While the P6 in its ‘normal’ form could offer only 100 bhp, the ministry asked Perkins if they could increase output to 120 bhp without losing the power-to-weight advantage. Again, speed was of the essence – particularly as, by this time, the threat of war was real – and it took only four months to redesign the P6 as the S6(M). Although in ‘marinised’ form it was heavier than the standard P6, at 10 lbs/bhp the redesigned engine nonetheless offered a highly competitive ratio, and sea trials were satisfactorily completed. Later historical reviews suggest that Perkins-powered marine craft assisted in the rescue of more than 14,000 servicemen during the Second World War.

With the end of the war, while military orders for the P Series dwindled, Perkins was looking for new opportunities. 

In 1948 the company produced nearly 7,000 engines of which more than 6,000 were P6s, and more than 100 manufacturers were now choosing Perkins as their standard power. Among these manufacturers were Fordson, Nuffield and Massey Harris.

P6 Engine
P6 Engine Variant
Fordson 1 P6
Frank Perkins

Fordson had produced what many regarded as the UK’s most important tractor during the Second World War. From its plant in Dagenham, UK, more than 136,000 Model N tractors were built. In 1945, the model was upgraded as the E27N, allowing farmers to purchase – for the first time – a tractor equipped with three-point linkage, power take-off, full electrics and a variable-width front axle. However, these new features only served to highlight the underpower of the original engine, a 27 bhp petrol unit.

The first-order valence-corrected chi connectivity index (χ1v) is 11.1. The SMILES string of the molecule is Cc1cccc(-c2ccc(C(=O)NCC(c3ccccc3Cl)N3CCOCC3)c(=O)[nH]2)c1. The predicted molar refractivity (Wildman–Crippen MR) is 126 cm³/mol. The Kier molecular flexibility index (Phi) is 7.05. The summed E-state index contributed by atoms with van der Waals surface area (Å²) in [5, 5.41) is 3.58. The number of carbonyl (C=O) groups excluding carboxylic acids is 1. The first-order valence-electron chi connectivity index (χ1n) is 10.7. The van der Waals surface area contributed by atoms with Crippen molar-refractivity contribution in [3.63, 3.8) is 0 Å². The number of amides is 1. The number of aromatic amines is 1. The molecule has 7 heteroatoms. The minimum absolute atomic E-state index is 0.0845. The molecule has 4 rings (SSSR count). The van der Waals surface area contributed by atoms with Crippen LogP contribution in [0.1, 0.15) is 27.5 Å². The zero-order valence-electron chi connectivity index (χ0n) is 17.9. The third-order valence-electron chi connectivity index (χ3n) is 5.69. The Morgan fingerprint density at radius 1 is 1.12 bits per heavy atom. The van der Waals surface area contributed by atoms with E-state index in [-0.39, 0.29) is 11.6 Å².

The P6 was an obvious substitute and, in 1947, Perkins procured a second-hand E27N in which it would test the P6’s effectiveness. Content with its performance in trials on the founder’s farm, the machine was eventually shipped back to Ford for their assessment. They didn’t hang about: in 1948, the 45 bhp P6(TA) became available as a factory-fitted option – with the Perkins badge firmly affixed to the front radiator – while existing owners could opt for a dealer conversion.

If Fordson found success with the P6, so too did other tractor manufacturers with its series siblings. British car manufacturer Morris Motors launched its Agricultural Division in 1948, under the Nuffield brand. Its petrol-powered ‘Universal’ tractor was intended as a more powerful tractor than the Fordson Model N, but the P4(TA) quickly found favour as a conversion. And with both Ford and Nuffield now offering Perkins power, Ferguson wasn’t to be left behind. 

The TE-20 – often known as the ‘grey Fergie’ was arguably Harry Ferguson’s most successful model. Produced between 1946 and 1956, more than 500,000 were built at the famous Banner Lane plant in Coventry, UK. As with its competitors, the first TE20s ran on petrol; Harry Ferguson was reportedly not a diesel enthusiast. But the P3 engine variant was now close to production and from prototypes in 1951, production began in 1952. While Ferguson eventually acceded that a diesel engine was well-suited to the grey Fergie, he initially chose a standard unit instead. However, heavy modifications were needed to ensure its fit, which meant that existing tractors could not be retrofitted with the ‘official’ Ferguson diesel. This opened a significant conversion opportunity for Perkins, given the number of Fergusons in use, and the P3(TA) gained a loyal following. Ferguson would eventually offer its own diesel conversion in the form of the TEY-20 variant.

By the time Massey Harris – by now using Perkins engines in its combine harvesters – and Ferguson completed a merger in 1953, the P3(TA) was well on its way towards becoming the longest-living Perkins product of all time: it would continue in production for another 50 years. Arguably, it also contributed towards the purchase of Perkins by Massey Ferguson itself in 1959, further consolidating the choice of Perkins power across the Massey Ferguson range – and leading to the later models that would begin the company’s domination of the agricultural and tractor markets.

But that’s for another edition.

Related Articles